Can dragons really fly? And what’s with the weird seasons? A bunch of your scientific FAQs about the blockbuster Game of Thrones series are tackled in this video, with the occasional spoiler or Westeros-themed joke thrown in.
A blood-red comet appears in the sky. People quake in its wake.
This phenomenon, which happens in the second season of the medieval fantasy Game of Thrones, had us all wondering — can you ever actually see a red comet?
We talked to Matthew Knight, an astronomer at the Lowell Observatory in Arizona who observes comets. He gave us some answers just in time for the third season of Game of Thrones, which begins March 31.
At first blush, he said, the comet’s red color wouldn’t be possible because the strongest emissions from comets are in the blue and green regions, mostly from neutral gases such as hydroxide and cyanide.
There is a type of emission that is close to red, called “forbidden oxygen”, which occurs when atoms make a rare energy transition between states of “excitement”. But it’s very faint and short-lived, Knight wrote.
The visible light from a comet comes from a combination of reflected solar continuum (sunlight reflecting off of dust grains) and cometary emission (neutral and/or ionized molecules of gas that emit photons at a particular wavelength). The sunlight reflecting off of dust grains basically looks like sunlight and since the Sun appears yellow/white, this component cannot look red.
A small caveat is that due to the physical properties of dust grains, comet dust often actually does “redden” sunlight slightly when measured with sensitive equipment. However, this reddening is at a very low level and is not enough to cause the reflected sunlight to appear a deep red like in Game of Thrones. The strongest comet emissions in the region where human eyes can see are in the blue and green regions.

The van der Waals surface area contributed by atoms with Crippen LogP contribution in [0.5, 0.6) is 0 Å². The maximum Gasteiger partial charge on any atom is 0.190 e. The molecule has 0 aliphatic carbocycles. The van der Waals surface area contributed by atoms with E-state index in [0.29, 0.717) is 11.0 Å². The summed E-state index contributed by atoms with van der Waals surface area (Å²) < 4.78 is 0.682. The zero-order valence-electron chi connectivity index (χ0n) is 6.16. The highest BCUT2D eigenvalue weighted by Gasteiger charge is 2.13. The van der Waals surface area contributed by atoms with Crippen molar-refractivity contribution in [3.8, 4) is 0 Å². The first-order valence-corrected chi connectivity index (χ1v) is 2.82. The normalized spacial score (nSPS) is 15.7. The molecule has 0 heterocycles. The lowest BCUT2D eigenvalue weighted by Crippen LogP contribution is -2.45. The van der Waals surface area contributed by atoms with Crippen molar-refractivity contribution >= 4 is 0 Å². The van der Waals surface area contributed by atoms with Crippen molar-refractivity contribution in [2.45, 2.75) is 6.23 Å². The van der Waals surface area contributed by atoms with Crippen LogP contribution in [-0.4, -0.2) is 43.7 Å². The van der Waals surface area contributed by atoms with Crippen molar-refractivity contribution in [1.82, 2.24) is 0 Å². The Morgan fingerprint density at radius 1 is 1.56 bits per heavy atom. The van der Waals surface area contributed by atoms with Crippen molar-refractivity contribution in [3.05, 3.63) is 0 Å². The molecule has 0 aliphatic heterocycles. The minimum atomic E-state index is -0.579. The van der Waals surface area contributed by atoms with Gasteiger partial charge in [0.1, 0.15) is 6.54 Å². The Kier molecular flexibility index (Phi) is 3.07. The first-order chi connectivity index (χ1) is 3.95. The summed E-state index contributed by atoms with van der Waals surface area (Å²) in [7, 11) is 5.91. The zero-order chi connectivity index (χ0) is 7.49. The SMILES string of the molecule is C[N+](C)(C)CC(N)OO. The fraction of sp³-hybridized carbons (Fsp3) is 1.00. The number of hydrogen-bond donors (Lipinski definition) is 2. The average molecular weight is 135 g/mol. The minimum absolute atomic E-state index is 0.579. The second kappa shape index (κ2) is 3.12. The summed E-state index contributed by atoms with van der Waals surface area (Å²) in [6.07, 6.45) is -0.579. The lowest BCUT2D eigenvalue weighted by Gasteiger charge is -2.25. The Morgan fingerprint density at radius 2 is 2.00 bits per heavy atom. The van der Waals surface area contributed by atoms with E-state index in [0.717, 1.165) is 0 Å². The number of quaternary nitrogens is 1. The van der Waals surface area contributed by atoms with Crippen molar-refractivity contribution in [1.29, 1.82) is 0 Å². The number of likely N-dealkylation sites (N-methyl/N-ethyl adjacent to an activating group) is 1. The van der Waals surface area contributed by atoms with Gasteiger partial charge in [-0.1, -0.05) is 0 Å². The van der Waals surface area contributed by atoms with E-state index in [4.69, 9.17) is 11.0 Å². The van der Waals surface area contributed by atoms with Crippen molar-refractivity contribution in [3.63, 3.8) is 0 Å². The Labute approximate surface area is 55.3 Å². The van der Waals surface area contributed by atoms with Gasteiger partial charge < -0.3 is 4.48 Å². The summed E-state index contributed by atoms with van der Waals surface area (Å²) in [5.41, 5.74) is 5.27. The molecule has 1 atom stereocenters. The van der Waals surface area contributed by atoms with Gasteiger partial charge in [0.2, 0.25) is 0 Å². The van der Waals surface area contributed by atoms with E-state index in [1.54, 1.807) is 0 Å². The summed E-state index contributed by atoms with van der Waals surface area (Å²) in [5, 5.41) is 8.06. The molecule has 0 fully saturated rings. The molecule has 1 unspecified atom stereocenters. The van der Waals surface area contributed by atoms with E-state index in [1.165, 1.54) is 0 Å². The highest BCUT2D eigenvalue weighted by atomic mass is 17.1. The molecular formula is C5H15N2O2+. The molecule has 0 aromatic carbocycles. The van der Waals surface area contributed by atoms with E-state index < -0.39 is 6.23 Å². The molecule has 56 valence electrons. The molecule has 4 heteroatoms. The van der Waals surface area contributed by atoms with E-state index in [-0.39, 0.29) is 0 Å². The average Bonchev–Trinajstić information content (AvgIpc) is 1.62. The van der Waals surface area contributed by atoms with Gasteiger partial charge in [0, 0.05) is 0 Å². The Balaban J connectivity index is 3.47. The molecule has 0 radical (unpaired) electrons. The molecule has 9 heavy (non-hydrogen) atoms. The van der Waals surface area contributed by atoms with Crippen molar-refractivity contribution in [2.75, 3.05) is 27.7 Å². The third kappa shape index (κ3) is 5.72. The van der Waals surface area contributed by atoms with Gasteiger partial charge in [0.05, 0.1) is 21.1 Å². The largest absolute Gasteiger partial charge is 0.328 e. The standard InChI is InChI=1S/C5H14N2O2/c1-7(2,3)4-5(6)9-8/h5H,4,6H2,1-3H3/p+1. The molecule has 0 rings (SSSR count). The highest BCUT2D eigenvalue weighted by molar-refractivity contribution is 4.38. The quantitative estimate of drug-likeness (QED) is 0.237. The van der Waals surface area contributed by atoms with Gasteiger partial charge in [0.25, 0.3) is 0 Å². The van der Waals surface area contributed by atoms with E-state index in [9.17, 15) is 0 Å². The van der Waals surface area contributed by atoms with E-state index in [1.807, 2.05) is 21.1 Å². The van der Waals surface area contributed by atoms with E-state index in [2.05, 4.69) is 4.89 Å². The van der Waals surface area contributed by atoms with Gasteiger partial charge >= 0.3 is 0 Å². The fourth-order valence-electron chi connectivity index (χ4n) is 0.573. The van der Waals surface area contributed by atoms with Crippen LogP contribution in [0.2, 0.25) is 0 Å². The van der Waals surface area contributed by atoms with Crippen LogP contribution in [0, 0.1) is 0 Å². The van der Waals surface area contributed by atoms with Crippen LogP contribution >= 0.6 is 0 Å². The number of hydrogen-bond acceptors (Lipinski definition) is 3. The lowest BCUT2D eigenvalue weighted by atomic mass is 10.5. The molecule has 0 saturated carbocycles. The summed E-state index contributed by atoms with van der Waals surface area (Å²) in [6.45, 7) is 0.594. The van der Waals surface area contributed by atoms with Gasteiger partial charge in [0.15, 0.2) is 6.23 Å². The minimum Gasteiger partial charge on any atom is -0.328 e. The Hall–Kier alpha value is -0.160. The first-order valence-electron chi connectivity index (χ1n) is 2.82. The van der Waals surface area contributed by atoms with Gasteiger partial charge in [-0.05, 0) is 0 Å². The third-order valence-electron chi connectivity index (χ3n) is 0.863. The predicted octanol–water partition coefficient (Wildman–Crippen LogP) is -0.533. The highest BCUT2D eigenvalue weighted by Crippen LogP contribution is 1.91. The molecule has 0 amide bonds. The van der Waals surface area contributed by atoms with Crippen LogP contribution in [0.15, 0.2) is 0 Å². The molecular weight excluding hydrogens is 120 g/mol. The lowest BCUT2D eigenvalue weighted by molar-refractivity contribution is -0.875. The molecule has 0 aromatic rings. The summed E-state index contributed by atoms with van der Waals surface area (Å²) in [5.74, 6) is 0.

So what ingredients does a comet need to look like the one in Game of Thrones? According to Knight, it would have to meet these criteria:
- Be visible in daylight, which really only happens about once a century;
- Be close to the sun (he supposes this one is, given how straight the tail is);
- Have a “strange composition” that is different from anything we know in the solar system. The composition could be that forbidden oxygen he talked about, coming from a comet whose ices are carbon monoxide and carbon dioxide. But that would be hard, because those types of ices would not survive long when exposed to sunlight.
If we really want to think in a science fiction vein, Knight suggests that maybe the comet could be made up unpredictably:
Alternatively it could be something else entirely unknown in cometary chemistry or dust, with really weird properties causing a much stronger reddening than is normally seen. In any event, the composition would be so anomalous that this comet would almost certainly have originated in another solar system. That would make comet scientists very interested in studying it!
But don’t despair yet. Comet ISON might be bright enough for daylight viewing when it swings by Earth late in 2013. Comets are unpredictable beasts, but we’re pretty sure of one thing: no matter how bright it is, it won’t look red.